So far today it's been grey and drizzly, with rain that soaks gently through each layer. As I dip out of work for a few moments of swimming, the sun attempts to burn through the fog with a bright, hot whiteness.
Along the paths and fields of Bryher the flowers are changing. Gone are the fresh and brightly coloured pinks and geraniums of spring, replaced with the heady scent of chamomile and pineapple top. Lacy pom poms of wild carrot, emerging agapanthus and blackberry flowers turning to fruit create the summer patchwork of plants.
The past few days Bryher has taken on a renewed energy as we prepare to reopen to visitors on Saturday. Strangely I feel as though I am more conscious of our Island bubble than ever before.
Before lockdown, despite being separated by those infamous 28 miles of turbulent sea, the mainland was a familiar place.
Busier, noisier and more crowded of course, but known and understood.
Right now it feels so distant and full of unknown expectations and rules.
How will visitors be reacting to travelling here and how will we feel to see so many different faces? It is the next challenge in this long line of hurdles to overcome.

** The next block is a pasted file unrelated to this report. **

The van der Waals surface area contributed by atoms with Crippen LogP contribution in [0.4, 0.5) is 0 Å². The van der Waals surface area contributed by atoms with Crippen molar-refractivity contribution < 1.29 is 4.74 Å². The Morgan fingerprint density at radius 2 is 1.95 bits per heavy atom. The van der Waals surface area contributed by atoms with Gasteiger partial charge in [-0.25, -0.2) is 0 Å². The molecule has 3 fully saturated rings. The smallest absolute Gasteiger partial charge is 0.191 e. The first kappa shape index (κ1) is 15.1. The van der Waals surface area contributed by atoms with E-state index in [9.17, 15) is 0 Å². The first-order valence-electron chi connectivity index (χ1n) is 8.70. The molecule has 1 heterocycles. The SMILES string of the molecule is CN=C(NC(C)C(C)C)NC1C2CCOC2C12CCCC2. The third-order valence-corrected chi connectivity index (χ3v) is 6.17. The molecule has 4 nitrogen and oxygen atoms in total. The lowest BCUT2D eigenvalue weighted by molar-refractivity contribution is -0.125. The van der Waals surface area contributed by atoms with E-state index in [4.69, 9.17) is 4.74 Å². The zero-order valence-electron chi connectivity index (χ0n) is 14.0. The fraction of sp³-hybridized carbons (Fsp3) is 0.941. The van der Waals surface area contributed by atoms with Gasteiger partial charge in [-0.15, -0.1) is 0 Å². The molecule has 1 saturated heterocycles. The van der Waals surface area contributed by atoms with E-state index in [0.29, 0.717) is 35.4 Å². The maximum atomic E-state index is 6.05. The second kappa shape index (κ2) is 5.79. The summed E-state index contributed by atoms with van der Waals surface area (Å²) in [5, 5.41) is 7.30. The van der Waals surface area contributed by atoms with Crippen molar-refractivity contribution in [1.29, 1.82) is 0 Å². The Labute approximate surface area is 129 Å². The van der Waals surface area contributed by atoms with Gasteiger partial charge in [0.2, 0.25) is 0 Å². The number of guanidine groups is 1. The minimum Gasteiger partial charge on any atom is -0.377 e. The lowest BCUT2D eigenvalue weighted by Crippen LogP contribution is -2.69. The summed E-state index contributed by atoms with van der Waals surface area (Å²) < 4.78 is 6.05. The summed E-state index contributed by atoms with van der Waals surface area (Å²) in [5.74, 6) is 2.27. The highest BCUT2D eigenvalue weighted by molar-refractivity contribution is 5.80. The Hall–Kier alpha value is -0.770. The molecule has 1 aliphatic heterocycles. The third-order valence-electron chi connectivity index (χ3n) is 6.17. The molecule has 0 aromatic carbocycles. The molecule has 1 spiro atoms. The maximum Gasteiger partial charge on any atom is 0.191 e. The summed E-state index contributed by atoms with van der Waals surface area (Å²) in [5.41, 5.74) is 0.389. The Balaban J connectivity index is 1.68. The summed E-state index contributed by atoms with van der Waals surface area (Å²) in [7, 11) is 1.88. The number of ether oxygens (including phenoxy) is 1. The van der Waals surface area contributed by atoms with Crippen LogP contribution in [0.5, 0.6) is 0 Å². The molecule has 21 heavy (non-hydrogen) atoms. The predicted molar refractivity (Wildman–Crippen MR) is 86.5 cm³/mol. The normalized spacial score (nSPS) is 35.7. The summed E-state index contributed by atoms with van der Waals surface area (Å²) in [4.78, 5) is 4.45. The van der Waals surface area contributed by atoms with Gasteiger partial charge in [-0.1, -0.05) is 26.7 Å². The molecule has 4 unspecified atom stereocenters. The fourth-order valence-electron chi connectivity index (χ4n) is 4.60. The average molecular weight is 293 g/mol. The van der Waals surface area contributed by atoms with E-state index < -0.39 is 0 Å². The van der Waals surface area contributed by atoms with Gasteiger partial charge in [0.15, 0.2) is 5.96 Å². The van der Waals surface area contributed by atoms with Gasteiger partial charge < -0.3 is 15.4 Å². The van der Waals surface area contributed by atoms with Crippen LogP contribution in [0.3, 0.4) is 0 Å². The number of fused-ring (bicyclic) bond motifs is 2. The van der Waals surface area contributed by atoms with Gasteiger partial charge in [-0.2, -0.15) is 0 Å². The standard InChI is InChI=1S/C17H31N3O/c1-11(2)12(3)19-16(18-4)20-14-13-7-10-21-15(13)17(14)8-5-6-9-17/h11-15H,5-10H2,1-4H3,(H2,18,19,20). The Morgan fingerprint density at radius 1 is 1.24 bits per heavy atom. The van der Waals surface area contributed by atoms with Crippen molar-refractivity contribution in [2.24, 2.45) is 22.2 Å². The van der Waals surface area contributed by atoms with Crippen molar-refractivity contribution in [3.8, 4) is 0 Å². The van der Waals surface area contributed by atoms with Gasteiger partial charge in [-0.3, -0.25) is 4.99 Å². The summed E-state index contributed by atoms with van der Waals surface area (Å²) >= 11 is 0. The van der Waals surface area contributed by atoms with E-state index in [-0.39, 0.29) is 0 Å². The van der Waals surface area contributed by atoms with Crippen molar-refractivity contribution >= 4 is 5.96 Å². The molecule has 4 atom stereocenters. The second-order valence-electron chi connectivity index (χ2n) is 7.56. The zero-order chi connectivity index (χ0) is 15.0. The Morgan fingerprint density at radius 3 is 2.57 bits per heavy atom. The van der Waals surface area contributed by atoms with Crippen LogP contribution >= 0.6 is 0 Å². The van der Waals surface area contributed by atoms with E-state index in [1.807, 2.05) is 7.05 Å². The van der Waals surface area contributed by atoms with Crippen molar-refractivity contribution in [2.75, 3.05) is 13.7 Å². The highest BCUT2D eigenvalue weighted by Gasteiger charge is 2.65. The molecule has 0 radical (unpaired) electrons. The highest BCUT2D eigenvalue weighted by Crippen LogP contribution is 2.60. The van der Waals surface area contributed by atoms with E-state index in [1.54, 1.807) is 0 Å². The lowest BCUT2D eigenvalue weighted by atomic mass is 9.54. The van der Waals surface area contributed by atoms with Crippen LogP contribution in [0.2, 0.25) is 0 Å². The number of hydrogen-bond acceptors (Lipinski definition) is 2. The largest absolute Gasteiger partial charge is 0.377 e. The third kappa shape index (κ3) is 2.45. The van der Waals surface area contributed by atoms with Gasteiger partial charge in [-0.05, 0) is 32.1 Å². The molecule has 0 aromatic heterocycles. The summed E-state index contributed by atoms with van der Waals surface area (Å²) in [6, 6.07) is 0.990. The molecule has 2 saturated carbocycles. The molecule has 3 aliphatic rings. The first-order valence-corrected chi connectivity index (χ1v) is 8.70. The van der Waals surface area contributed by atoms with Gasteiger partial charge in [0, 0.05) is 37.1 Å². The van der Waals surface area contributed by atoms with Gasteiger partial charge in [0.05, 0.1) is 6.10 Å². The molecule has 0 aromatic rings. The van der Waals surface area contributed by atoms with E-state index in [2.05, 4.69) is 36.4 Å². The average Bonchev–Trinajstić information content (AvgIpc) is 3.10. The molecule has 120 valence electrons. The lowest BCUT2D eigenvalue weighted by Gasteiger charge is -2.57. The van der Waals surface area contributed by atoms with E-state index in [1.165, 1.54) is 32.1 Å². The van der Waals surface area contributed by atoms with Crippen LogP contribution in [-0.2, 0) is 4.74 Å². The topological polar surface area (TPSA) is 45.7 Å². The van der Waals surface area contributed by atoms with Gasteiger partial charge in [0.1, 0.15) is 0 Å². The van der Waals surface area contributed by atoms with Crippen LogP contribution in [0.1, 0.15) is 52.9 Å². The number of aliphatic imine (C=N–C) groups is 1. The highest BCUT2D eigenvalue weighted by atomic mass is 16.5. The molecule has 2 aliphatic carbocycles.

For all of those thoughts of challenge and change, here I sit, watching the ebbing tide as it laps and hisses upon the gritty sand in its familiar and comfortingly routine way.
I slip into its coolness, the silver bubbles flowing from my fingertips. The dampness begins to blow in again, drifting from West to East but there remains a brightness and the sea is still an alluring green.
I follow the tide out to the little boats that are now appearing in Green Bay. One catches my eye and stirs the heart. If I could sail this is what I would sail. Living out those nostalgic childhood stories of Swallows and Amazons.
As I swim closer I startle two gulls, they startle me and we all take flight. Them up into the clouds and me home towards the shore. I have to swim harder now against the pull of the tide.
Seconds later the mist thickens and the boats and islands behind me disappear.